Iron Fist is the fourth installment in the Marvel & Netflix’s universe lineup of shows proceeded by Daredevil, Jessica Jones, and Luke Cage.
Enter Danny Rand, a former billionaire that’s been presumed dead for the past 15 years and returns to his hometown in the Big Apple to reclaim his family’s business. However when new threats arise, Rand must decide between honoring his family’s legacy or fulfilling his destiny and becoming the Iron Fist once again.
I’ve been very much looking forward to this show’s debut. I’ve liked everything I’ve seen from the trailers and the Marvel-Netflix Universe has a great track record to back it up. The second Netflix dropped the series, it was a given that I would binge it.
Unfortunately upon my viewing experience, I found multiple glaring issues that were preventing this show from packing a real punch like expected. No pun intended.
Finn Jones does a fine job of portraying the main lead, Danny Rand AKA Iron Fist. There inlines a problem, he’s just fine. While I do find the character of Danny Rand and his story interesting, the actor just isn’t as engaging as past Marvel protagonists. This disconnect caused myself to lose focus on not just the character, but even the story as a whole sometimes. Direction may be at fault for the actor’s delivery. If it’s any consolation, Jones does do enough to become a likeable character in the long run.
Tom Pelphrey on the other hand is another story. Pelphrey plays Rand’s old, jerk friend that’s somewhat of an adversary towards Rand. Now how do I put this nicely? He’s a bad actor. I couldn’t tell halfway through the series if I didn’t like him because of his character or because of the actor portraying the character. Turns out, it was both. A lot of his dialogue and scenes came off very dull, almost lifeless at times.
I will say the rest of the cast is serviceable. Besides Pelphery’s performance, everyone involved does a fine job. While nobody in particular reaches that level as past supporting casts have gone, they know their roles and they don’t step out of line. Jessica Henwick and Rosario Dawson are definitely the best standouts of the show.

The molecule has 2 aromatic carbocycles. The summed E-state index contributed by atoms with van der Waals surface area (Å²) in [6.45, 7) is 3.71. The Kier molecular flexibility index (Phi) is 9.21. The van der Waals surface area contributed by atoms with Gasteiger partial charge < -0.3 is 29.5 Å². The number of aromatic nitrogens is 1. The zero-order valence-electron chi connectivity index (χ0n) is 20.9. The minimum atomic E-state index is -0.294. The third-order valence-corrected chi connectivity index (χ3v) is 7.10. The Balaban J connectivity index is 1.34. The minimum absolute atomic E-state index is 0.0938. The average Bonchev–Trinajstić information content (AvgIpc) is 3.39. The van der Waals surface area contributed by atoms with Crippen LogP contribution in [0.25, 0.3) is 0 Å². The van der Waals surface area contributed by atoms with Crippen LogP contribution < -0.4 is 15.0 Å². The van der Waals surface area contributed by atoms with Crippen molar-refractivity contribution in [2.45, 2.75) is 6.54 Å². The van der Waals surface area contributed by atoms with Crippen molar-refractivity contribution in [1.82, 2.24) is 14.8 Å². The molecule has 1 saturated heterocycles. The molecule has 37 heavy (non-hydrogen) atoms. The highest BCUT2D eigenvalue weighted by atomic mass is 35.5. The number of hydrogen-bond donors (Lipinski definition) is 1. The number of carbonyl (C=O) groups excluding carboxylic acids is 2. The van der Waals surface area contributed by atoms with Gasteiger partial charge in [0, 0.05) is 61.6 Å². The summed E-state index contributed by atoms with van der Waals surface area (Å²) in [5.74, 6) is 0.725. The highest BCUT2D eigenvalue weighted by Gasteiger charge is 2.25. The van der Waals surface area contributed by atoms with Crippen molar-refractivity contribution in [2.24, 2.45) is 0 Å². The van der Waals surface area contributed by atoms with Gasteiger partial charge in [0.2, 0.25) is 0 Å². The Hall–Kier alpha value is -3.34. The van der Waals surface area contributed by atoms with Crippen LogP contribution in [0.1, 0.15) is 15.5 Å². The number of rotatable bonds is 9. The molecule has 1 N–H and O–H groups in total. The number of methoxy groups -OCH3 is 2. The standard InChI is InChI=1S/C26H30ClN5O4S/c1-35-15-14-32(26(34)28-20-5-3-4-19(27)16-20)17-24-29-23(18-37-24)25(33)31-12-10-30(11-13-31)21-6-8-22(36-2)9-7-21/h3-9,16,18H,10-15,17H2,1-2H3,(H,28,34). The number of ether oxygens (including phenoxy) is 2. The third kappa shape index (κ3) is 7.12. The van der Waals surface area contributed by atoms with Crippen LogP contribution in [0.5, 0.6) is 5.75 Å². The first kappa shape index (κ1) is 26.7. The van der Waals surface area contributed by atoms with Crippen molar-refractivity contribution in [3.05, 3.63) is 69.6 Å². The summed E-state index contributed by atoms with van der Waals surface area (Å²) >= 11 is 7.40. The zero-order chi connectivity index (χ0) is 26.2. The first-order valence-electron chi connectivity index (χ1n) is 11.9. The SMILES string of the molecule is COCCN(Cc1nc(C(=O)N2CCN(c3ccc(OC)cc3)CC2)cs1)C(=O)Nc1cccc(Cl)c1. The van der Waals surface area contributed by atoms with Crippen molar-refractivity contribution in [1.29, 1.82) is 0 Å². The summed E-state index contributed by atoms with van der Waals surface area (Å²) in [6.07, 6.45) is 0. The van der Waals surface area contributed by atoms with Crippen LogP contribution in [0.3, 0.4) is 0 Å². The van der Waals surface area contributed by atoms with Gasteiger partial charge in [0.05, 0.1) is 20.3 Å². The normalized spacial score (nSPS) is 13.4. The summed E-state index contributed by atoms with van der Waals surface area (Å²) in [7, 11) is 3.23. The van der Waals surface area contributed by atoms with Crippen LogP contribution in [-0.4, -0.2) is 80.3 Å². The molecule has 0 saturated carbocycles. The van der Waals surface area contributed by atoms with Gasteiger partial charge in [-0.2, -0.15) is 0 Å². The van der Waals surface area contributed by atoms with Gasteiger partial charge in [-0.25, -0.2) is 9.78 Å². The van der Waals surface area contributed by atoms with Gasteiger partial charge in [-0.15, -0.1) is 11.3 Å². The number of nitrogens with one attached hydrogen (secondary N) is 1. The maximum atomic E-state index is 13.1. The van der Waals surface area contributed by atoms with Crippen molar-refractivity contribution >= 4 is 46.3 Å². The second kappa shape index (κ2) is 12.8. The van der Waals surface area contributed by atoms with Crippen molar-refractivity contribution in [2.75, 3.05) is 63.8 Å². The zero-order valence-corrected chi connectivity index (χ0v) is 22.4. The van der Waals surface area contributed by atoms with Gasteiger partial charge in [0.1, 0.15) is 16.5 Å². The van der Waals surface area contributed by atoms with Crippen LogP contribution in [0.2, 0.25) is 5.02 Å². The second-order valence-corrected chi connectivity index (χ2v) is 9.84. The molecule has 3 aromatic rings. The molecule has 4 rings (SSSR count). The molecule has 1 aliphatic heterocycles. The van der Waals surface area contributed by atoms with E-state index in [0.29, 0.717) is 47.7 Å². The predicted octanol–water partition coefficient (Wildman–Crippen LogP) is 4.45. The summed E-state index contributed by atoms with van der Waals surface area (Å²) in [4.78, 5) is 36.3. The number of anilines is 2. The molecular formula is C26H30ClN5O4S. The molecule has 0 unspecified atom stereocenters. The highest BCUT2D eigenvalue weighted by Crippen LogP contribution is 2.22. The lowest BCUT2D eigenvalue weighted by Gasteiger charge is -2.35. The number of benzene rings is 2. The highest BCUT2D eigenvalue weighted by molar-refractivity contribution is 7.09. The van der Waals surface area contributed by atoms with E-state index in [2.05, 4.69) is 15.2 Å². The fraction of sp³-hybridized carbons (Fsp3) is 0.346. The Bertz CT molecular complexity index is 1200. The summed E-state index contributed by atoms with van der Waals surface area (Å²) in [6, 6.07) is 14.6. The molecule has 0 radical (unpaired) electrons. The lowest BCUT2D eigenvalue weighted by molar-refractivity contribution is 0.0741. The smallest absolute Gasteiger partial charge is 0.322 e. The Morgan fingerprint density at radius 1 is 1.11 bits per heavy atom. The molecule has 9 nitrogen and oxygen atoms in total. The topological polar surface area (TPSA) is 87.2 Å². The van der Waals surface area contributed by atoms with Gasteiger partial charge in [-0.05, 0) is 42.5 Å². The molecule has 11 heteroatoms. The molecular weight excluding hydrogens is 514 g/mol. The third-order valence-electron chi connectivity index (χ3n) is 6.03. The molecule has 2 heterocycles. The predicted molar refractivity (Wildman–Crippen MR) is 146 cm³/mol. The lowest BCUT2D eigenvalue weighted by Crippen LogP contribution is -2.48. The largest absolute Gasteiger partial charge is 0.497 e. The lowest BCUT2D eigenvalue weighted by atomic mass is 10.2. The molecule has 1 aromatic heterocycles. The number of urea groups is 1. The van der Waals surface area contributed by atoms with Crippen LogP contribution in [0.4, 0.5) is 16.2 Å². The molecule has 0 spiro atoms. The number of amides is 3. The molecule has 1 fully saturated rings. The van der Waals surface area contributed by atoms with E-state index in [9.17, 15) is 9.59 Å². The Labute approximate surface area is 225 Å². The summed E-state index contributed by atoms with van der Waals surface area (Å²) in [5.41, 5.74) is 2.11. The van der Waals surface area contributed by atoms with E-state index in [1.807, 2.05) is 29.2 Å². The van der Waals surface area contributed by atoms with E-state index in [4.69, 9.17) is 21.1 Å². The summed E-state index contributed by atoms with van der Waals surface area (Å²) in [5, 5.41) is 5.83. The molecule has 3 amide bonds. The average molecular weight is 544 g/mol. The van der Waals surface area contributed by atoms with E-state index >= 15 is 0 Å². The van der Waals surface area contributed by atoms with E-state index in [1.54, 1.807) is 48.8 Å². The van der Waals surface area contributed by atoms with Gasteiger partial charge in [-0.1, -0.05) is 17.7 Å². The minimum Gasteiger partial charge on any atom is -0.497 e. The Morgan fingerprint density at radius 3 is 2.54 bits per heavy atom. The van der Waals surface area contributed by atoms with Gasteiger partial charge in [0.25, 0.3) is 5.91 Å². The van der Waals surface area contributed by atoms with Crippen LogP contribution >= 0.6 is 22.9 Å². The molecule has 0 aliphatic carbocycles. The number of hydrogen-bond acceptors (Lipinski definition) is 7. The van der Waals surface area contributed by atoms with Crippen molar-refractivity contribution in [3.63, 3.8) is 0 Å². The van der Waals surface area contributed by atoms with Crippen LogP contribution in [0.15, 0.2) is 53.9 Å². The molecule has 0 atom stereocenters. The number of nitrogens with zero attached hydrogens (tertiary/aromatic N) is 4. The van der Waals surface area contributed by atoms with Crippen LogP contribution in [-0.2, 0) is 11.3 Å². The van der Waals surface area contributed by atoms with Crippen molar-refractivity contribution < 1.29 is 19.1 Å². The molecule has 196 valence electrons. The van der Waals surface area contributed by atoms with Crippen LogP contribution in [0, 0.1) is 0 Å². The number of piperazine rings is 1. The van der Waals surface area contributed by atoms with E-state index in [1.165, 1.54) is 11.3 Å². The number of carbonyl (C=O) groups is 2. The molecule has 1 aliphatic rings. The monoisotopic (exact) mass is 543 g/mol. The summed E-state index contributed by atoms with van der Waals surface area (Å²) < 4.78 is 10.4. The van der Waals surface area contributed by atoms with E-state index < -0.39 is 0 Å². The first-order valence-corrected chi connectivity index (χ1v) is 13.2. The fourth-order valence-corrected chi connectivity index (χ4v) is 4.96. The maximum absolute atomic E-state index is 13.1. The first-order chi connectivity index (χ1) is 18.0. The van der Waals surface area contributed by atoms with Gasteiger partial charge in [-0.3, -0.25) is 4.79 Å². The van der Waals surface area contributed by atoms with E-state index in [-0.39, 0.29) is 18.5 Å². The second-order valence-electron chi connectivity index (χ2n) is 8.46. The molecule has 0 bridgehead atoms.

This show dropped the ball hard with the fight choreography. While it’s by no means awful, a lot of the fights do look lackluster. The fight sequences don’t look very natural, everything looks too rehearsed. The idea is to make action set pieces look impromptu and not staged. I just expect a show involving Kung Fu to feel more legit. I’ll give it credit though, the action does pick up towards the end of the series.
The biggest issue holding this show back from being up there with the best, besides the on and off again corny writing, is the constant loss of momentum in its storytelling. Just when it’s getting good, the show comes to a screeching halt by cutting away to something that’s not very compelling. In doing so, the show derails its own sense of urgency, making upcoming important scenes feel meaningless. The story throughout always seems to be in an endless loop of gaining and losing steam.
When it comes down to it, Season 1 of Iron Fist did have potential to be as great as its predecessors, but ultimately falls short. While I don’t think the show is as bad as Rotten Tomatoes has made it out to be, there are decisions made that are less to be desired. The show is a slow burn deliberately in order to flesh out the characters, but what happens in between those character moments, feels like a lot of white noise and joyless action.
I’m going to give Iron Fist – Season 1 a “C-” on the TV grading scale. In the end, this fine show was just the final roadblock to The Defenders later this year and there’s no doubt, we’re all going to love that street-level team up.
As always, thanks so much for reading and make sure to stay posted to Frank’s Takes for more reviews. Until next time, keep it 100.